For more information on the SAS Random Number Generator, see here.
All the SAS RNGs named RANxxx are based on RANUNI and use some transform, inversion, or acceptance/rejection method to generate pseudorandom number streams with various other distributional properties. UNIFORM() is an alias for RANUNI(), and NORMAL() is an alias for RANNOR().
RANUNI() uses a multiplicative linear congruential generator (from SAS docs) where
and then returns
as the uniform random number. When using the SAS random number functions or subroutines, one should specify a SEED in the range of 1 to 2**31-2 to initialize the starting point of the pseudorandom number stream, or use a nonpositive integer (0 or negative) to create the initial seed from the system clock. If a nonpositive number is used, SAS reads the system time and computes the initial seed value using an algorithm equivalent to
SEED = 1e3 * mod(round(1e3 * datetime()), 1e6) + 1;
The period of RANUNI generator is 2**31 - 2. (The SAS documentation says the period is 2**31 - 1 but the sequence repeats after 2**31 - 2 numbers.) To illustrate what this means, examine the following simple RNG.
data random; seed=6; *seed must be between 1 and 30 (i.e. 2**5-2); do _n_=1 to 100; seed = mod( 3*seed, 2**5-1 ); urand = seed/(2**5-1); output; end; run;
The period for this generator is 2**5-2 = 30. It will generate a sequence of 30 numbers and then repeat that sequence over and over again. In the above example:
The next time a pseudorandom number is called for:
With an initial seed of 6, the sequence of updated values generated will be,
18 23 7 21 1 3 9 27 19 26 16 17 20 29 25 13 8 24 10 30 28 22 4 12 5 15 14 11 2 6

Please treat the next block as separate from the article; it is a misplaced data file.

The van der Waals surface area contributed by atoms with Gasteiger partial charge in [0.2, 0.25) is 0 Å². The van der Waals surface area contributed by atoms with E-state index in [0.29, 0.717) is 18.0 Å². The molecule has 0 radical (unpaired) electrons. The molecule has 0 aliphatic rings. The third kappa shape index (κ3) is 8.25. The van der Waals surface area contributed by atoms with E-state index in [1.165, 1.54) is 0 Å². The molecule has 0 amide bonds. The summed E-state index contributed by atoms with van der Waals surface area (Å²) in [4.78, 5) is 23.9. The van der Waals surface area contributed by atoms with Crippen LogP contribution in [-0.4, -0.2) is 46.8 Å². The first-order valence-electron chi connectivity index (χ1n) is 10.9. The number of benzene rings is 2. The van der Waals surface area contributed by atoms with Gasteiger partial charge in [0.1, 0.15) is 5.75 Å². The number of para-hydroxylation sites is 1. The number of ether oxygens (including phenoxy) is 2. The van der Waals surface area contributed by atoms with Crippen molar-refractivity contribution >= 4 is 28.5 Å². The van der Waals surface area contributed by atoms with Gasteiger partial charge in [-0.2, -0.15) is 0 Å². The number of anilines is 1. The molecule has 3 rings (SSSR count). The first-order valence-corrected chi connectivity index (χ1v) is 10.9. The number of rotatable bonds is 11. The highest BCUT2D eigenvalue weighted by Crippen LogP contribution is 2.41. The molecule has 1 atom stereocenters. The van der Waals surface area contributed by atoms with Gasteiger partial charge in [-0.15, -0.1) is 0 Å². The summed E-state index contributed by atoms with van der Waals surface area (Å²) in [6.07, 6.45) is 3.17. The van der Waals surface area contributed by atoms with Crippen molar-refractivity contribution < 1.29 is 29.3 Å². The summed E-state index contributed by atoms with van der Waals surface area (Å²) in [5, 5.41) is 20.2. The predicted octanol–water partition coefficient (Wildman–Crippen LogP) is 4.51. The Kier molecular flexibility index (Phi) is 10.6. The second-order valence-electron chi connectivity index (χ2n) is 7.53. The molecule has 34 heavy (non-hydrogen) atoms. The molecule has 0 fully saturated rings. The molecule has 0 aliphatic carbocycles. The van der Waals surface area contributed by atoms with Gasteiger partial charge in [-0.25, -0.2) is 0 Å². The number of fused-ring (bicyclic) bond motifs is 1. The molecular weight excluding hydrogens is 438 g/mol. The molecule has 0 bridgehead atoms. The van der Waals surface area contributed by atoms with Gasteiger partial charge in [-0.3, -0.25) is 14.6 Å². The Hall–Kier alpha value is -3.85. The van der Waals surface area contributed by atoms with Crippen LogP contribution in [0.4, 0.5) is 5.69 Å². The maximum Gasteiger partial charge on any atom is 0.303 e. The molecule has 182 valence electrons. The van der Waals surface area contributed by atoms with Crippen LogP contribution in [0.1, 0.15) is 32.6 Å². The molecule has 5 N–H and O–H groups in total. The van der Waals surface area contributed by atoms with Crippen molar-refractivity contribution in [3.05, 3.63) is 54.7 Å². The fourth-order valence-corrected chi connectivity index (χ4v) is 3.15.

and that cycle will continue repeating over and over, for as long as the DATA step continues to run. These numbers are not computed, stored, and looked up when needed, rather they are computed on the fly as requested. But because the process is deterministic we know in what order they will occur. If you change the initial seed to say 22, the sequence will begin at a different place,
4 12 5 15 14 11 2 6 18 23 7 21 1 3 9 27 19 26 16 17 20 29 25 13 8 24 10 30 28 22
but it will be the same ordering of updated seeds (and uniform random numbers). If you look for 4 in the previous sequence (where initial seed was 6), you will see that it is followed by the same sequence of numbers when as here the initial seed was 22, and the numbers "wrap-around" to the beginning of the sequence.
Obviously, this toy RNG is not very useful because it doesn't produce enough unique numbers and the period is too short. However, it illustrates how RANUNI works. As stated above, the period for RANUNI is 2**31-2, or 2,147,483,646. It will generate a sequence of 2**31-2 pseudorandom numbers before it starts repeating.
The RANxxx functions and CALL RANxxx subroutines use the same algorithm, but differ in how the seed is managed. The difference is that with the CALL versions, one can change the seed and the stream of numbers will change, and one can maintain separate number streams with different starting points. With the FUNCTION versions, the starting point in the random number stream is fixed by the first reference to a FUNCTION RNG, and all FUNCTION RNG calls use the same stream of seeds.
In the following data step, seed1 and seed2 are set and never change. If one compares the sequence of r1 and 2 together, they are the same as the sequence of numbers in r3, because the the seed for RANxxx functions is set by the first use of any of the family of functions and all the RANxxxfunctions draw from the same sequence of numbers. However, the CALL RANxxx subroutines can be started at different points in the sequence of numbers. Seed3 and seed4 values change with each call and they can be changed to alter the output of the call (not recommended, because unless one is very careful it is possible to introduce serial correlation into the sequence of numbers or otherwise modify the sequence in unhelpful ways).